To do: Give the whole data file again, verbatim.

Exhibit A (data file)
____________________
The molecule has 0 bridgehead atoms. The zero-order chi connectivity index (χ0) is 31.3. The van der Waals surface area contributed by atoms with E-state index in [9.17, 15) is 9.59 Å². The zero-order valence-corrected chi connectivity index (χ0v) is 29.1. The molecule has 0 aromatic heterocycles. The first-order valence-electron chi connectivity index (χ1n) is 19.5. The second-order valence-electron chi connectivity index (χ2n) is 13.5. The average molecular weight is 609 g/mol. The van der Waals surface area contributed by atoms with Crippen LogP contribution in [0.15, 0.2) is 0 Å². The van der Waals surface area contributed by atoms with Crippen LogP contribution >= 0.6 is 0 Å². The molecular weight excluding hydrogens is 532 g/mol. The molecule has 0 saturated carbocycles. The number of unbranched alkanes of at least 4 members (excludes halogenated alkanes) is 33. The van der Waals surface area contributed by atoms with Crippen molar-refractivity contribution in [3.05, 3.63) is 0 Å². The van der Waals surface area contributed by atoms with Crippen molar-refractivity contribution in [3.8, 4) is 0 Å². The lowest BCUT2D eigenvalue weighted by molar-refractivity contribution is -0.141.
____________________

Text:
The molecule has 0 bridgehead atoms. The zero-order chi connectivity index (χ0) is 31.3. The van der Waals surface area contributed by atoms with E-state index in [9.17, 15) is 9.59 Å². The zero-order valence-corrected chi connectivity index (χ0v) is 29.1. The molecule has 0 aromatic heterocycles. The first-order valence-electron chi connectivity index (χ1n) is 19.5. The second-order valence-electron chi connectivity index (χ2n) is 13.5. The average molecular weight is 609 g/mol. The van der Waals surface area contributed by atoms with Crippen LogP contribution in [0.15, 0.2) is 0 Å². The van der Waals surface area contributed by atoms with Crippen LogP contribution >= 0.6 is 0 Å². The molecular weight excluding hydrogens is 532 g/mol. The molecule has 0 saturated carbocycles. The number of unbranched alkanes of at least 4 members (excludes halogenated alkanes) is 33. The van der Waals surface area contributed by atoms with Crippen molar-refractivity contribution in [3.05, 3.63) is 0 Å². The van der Waals surface area contributed by atoms with Crippen molar-refractivity contribution in [3.8, 4) is 0 Å². The lowest BCUT2D eigenvalue weighted by molar-refractivity contribution is -0.141.